12 Body Systems And Their Functions – As we have learned, our bodies are complex processes that occur in cells, tissues, organs, and organs. But for life to function properly, these systems must work together. Organs often play specific roles in many systems because of their specific functions. In this chapter we will learn about how systems work together and learn about some important life functions that require the work of many bodies.
The position of an organ in the body is probably what we are most familiar with from our everyday experiences. Many common diseases we hear about — such as stomach pain, broken bones, lung disease, and skin cancer — are named after the organs they affect.
12 Body Systems And Their Functions
An organ consists of tissues that together perform a specific function throughout the body. The parts of organs that perform specific functions are divided into organ systems that perform general functions. Table 1 describes the structures and functions of some common organs.
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Organs consist of organs that together perform a specific function in the entire body. Table 2 describes the organ, its main organs, and its physical functions, which we will explain in the following pages.
Note that we decided to divide the rest of this module into three main categories: “control” operations, “cell maintenance” operations, and “support” operations. It is important to remember that when organs and systems work together, these parts cannot be separated. For example, we included the natural system in the control group because it is involved in controlling the reproductive process and events. However, reproduction is a process of cell renewal as it produces and maintains the original cells used for reproduction. Just remember that these areas will help you structure your learning more than the complex rules of anatomy and physiology.
All of the body’s organs work together to maintain proper body function. Often in anatomy and physiology, including in this chapter, we take a closer look at the body’s molecules, cells, tissues, and organs to learn their form and function. However, it is important to keep in mind that all molecules function as part of the whole body. Endocrine disorders such as diabetes affect the amount of glucose in the body. Changes in blood glucose levels can affect many organs. For example, the immune system may not recover properly, the urinary system may affect the kidneys, and the cardiovascular system may affect the blood vessels, even causing blindness. Everything is connected in the body.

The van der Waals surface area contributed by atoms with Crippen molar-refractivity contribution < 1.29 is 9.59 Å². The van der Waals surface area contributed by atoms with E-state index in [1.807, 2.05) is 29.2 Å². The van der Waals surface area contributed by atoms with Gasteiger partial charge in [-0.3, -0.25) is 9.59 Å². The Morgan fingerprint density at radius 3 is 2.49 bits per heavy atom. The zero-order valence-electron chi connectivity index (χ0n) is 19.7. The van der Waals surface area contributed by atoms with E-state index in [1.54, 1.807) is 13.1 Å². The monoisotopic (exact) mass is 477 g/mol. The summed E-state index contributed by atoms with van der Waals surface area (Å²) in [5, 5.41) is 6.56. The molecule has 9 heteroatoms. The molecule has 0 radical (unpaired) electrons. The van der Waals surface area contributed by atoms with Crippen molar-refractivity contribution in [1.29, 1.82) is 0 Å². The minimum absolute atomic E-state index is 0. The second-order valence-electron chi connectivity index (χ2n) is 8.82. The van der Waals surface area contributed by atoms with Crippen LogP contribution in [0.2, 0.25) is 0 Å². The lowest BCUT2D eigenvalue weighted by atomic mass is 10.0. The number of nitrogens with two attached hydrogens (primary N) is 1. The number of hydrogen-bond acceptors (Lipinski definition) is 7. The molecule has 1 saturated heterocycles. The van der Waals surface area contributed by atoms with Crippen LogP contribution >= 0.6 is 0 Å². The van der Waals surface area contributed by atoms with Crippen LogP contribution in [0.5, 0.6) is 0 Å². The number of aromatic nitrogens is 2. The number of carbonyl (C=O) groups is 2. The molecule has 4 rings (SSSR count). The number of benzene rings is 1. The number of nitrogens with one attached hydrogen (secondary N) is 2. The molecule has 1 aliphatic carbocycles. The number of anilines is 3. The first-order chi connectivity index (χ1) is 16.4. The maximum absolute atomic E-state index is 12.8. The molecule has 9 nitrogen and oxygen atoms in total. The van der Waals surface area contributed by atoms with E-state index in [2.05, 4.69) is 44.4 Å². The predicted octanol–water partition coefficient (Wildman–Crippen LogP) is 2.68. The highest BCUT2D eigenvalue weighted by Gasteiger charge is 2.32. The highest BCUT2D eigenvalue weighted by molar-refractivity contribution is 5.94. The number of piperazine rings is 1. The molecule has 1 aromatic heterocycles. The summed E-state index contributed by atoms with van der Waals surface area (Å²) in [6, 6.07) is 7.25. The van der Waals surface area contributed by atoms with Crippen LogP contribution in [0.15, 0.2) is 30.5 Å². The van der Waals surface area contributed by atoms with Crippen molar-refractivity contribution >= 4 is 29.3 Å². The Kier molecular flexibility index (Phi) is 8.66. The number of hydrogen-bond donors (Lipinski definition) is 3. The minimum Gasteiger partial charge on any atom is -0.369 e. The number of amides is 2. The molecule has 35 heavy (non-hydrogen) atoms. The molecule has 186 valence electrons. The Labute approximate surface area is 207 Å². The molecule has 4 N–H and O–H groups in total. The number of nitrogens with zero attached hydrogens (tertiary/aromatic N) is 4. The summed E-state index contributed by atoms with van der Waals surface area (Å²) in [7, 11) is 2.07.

The assignment of organs to organs can be imprecise, as organs that are “operated” by one system may also perform functions with another system. In fact, most organs contribute to more than one body.
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Each organ has a specific function in the body, and each organ is often studied individually. But the organ also works together to help the body maintain balance.
For example, the cardiovascular, urinary, and lymphatic systems help the body manage water balance. The cardiovascular and lymphatic systems transport water throughout the body and help sense solute and water levels and regulate weight. If the water level is too high, the urinary system produces more concentrated urine (urine with a high water content) to help get rid of the excess water. If the hydration level is too low, more urine is produced to conserve hydration.
Likewise, the cardiovascular, cutaneous (skin and associated structures), respiratory, and muscle systems work together to help maintain the body’s internal temperature. If the body temperature rises, blood vessels in the skin expand, allowing more blood to flow closer to the skin. This allows heat to spread through the skin and surrounding air. The skin can also sweat when the body is very hot; When the sweat passes, it helps warm the body. Rapid breathing can also help the body get rid of excess heat. These reactions to increased body temperature explain the cause of sweating, sweating, and flushing during intense exercise. (Heavy breathing during exercise is also one way the body delivers more oxygen to the muscles and removes more carbon dioxide produced by the muscles.)
On the other hand, if your body is too cold, the blood in the skin constricts and blood circulation in the extremities (hands and feet) slows down. Muscles contract and relax rapidly, producing heat to keep warm. Your skin’s hairs are raised, hold more air, are good insulators, and are closer to your skin. These hypothermic reactions explain the feeling of shivering, chills, and pale, cold feet when you have a cold.